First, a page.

Janette: I've had to make some bizarre phone calls while I've researched topics for my books. Once I had a character who was a doctor and I wanted him to give one of his patients statistics about STDs. I did some research on the Internet but couldn't believe the numbers because they were so high. I called two different STD hotlines to try and verify the numbers. It felt really awkward.
Me: Hi, um, I'm a writer and I wanted some information on STDs . . .
Them: (Sounding jaded) Sure, right honey. You're calling for a friend. We understand. What are your symptoms? I've called doctors, vineyards, pool halls, motorcycle shops, botanists, combustion labs, police stations, and the Italian embassy. I once had to call an entomologist to find out how many times a fly throws up per second. And in case you didn't previously know that, yes, they do. That's what flies are doing as they walk around on your counter tops.
Betty: What writer's organizations do you belong to? Who is your "first reader," the person (besides yourself, of course) who sees your manuscripts first?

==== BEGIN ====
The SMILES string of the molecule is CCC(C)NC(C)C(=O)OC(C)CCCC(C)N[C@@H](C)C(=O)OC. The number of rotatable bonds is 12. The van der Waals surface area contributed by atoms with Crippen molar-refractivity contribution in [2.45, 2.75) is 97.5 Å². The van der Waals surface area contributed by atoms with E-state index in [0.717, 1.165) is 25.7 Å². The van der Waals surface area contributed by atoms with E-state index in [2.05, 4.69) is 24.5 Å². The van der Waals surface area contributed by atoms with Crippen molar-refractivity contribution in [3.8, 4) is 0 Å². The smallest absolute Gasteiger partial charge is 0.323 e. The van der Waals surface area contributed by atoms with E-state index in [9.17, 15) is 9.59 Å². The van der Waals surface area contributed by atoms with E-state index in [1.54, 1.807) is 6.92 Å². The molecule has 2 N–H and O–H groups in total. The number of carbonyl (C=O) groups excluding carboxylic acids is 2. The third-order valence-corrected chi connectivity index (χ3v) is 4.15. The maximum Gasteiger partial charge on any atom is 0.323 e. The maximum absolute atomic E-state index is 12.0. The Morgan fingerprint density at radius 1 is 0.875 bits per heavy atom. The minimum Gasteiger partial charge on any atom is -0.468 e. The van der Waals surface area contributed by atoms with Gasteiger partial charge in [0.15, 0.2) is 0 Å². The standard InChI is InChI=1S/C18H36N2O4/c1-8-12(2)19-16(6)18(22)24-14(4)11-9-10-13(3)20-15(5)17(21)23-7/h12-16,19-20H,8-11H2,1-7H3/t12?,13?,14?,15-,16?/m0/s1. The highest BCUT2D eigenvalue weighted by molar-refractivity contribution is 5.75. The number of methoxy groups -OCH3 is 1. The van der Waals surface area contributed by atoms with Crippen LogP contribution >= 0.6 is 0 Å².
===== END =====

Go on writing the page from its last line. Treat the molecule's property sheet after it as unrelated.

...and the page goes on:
Janette: Well, I'm not sure anyone is still reading this because they've all just logged off to disinfect their counter tops, but I belong to SCBWI (Society of Children's Book Writers and Illustrators), IRA (International Reading Association), ARA (The Arizona Reading Association), ALAN (Assembly on Literature for Adolescents), ANWA (American Night Writers Association) and another informal critique group. My critique groups get to read parts of my books while I'm writing them and then I send the manuscript to my parents. It's nice to get a lot of feedback. I know if a bunch of people have a problem with something then it needs to be changed.
Betty: What advice can you give aspiring writers?
Janette: Quit now--I already have enough competition. But if I can't convince you of that, I would tell aspiring writers to read a lot of books on writing. You'll save yourself a ton of time in revisions if you can learn from others first.
To learn more about Janette Rallison and her books, check out